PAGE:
This is a substantive introductory essay I co-wrote with three incredibly smart scholars that kicks off the Annals special issue I edited that explores contemporary investigations into Social Justice and the City.
Here is an excerpt:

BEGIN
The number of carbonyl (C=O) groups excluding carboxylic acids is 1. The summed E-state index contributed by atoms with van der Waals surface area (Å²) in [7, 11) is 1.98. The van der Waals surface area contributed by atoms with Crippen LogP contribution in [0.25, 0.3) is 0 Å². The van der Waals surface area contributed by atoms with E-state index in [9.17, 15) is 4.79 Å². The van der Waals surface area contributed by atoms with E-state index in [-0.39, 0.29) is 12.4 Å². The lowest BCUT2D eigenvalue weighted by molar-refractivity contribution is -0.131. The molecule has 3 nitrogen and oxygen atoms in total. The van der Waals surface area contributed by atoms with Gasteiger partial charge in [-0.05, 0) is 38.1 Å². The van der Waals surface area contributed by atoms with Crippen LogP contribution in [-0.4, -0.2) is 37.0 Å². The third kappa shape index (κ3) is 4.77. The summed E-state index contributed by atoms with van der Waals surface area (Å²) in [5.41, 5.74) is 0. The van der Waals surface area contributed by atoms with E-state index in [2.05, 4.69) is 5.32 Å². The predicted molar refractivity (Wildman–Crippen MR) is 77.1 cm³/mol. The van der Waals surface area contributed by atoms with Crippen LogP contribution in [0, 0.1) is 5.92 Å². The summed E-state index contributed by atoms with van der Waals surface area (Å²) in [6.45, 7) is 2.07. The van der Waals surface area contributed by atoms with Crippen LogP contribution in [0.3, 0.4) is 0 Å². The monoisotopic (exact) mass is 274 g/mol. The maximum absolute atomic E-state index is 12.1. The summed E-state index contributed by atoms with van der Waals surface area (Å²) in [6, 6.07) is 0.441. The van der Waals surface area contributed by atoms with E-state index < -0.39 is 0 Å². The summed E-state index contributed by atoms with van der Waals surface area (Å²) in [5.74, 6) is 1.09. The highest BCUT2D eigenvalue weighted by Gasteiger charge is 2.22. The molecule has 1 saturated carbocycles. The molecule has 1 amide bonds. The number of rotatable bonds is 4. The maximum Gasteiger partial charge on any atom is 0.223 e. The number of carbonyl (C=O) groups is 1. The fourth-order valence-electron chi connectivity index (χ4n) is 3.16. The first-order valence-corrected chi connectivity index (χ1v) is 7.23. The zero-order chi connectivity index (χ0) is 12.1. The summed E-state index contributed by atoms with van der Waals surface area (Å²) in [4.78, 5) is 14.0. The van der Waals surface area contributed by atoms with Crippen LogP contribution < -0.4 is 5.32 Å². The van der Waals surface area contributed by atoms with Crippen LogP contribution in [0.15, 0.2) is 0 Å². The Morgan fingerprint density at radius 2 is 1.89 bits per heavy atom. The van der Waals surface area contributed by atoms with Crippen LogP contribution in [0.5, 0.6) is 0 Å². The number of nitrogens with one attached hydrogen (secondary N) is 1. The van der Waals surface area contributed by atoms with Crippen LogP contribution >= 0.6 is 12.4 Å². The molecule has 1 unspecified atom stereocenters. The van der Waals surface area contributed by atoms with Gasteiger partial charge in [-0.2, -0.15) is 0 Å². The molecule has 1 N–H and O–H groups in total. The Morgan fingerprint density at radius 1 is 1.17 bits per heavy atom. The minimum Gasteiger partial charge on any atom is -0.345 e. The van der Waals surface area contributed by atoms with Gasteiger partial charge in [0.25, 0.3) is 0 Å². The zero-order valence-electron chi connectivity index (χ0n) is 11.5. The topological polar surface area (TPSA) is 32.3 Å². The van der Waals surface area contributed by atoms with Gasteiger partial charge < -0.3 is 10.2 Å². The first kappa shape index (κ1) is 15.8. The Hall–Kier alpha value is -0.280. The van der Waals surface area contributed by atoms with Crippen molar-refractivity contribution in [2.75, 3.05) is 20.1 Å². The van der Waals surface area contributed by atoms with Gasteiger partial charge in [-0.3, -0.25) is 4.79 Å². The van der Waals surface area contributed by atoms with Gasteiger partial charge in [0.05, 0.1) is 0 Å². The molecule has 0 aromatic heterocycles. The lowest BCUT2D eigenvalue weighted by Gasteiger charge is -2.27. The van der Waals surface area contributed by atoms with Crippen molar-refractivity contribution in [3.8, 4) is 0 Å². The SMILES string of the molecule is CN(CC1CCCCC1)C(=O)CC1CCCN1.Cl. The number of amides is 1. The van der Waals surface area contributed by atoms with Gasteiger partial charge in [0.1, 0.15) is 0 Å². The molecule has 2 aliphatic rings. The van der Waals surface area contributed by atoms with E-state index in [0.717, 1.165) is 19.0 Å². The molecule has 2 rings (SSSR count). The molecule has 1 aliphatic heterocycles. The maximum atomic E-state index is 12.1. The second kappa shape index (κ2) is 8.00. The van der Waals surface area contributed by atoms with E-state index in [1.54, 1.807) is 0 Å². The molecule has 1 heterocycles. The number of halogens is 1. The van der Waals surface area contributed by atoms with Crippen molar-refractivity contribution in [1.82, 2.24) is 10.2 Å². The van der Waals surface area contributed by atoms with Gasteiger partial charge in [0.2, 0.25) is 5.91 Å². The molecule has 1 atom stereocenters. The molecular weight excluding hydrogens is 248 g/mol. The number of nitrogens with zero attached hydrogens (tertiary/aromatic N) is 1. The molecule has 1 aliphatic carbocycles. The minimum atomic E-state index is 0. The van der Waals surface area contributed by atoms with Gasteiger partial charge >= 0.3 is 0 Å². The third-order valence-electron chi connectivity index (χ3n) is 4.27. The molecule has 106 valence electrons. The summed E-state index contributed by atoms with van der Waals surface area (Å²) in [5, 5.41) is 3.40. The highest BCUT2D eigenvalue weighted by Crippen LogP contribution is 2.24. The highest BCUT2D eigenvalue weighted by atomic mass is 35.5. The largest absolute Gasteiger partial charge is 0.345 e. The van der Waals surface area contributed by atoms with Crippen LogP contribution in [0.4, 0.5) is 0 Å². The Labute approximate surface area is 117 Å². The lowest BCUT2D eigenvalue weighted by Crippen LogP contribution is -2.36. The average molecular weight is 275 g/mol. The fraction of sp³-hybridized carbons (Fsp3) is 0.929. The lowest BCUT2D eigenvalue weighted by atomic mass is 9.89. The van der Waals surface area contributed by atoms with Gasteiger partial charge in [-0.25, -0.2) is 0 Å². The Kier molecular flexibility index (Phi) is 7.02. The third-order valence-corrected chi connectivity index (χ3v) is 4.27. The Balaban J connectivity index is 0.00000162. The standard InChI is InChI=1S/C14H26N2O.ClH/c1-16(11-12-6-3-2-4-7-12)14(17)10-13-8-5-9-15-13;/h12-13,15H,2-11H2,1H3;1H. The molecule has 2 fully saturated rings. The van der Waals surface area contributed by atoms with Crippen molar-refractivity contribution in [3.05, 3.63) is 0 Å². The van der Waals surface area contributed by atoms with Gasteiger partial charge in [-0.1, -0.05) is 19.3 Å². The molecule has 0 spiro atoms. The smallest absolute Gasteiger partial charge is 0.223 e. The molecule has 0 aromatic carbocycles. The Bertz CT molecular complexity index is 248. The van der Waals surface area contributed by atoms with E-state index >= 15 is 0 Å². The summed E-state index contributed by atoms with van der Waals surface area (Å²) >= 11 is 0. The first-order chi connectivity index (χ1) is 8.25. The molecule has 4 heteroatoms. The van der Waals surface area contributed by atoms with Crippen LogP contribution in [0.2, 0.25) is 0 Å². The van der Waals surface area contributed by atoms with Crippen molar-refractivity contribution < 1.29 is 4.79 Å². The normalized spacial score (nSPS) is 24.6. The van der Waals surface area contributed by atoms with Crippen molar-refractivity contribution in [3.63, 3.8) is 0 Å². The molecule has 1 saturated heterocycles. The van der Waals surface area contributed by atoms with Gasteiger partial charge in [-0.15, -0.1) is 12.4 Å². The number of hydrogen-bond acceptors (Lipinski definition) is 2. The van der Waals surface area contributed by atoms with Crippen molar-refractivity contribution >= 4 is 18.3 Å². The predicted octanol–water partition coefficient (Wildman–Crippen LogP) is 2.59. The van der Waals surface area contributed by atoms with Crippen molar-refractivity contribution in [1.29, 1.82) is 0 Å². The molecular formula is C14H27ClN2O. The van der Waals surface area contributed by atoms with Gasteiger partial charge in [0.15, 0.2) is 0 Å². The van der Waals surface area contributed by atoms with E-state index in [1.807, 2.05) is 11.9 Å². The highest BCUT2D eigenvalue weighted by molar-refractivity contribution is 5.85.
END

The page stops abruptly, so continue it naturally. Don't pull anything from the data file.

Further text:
“What follows in this article is an effort to trace the genealogy of urban social justice within the Annals to understand its origins since the journal’s first publication in 1911 and gesture at where it might be going. To frame the articles that follow, we work through the archives of the Annals starting with the first published issue, mapping changes in the definition of social justice in three cuts. In the first section, we consider the political discussions of justice and injustice up to the radical turn in the discipline that prefigured what would become social justice as a dominant theme of investigation in geography. We then show, in selected ways, the rapid theoretical development of social justice in its variegated forms after the turn up to this special issue. Over time, we note how the empirical emphasis of articles widens to consider a broad range of geographies, identities, and political aims with a greater preponderance of specifically urban studies. Third, we discuss the ways in which articles published in the Annals have treated “the city” and urban geographical processes more broadly. Following this deeper context, we offer some summary of the twenty six special issue articles. The shift across the journal’s disciplinary history is quite extraordinary, with much of the early research drawing from racist, sexist, colonial, and environmentally determinist thought and transitioning into much more socially engaged and progressive, sometimes radical, scholarship.”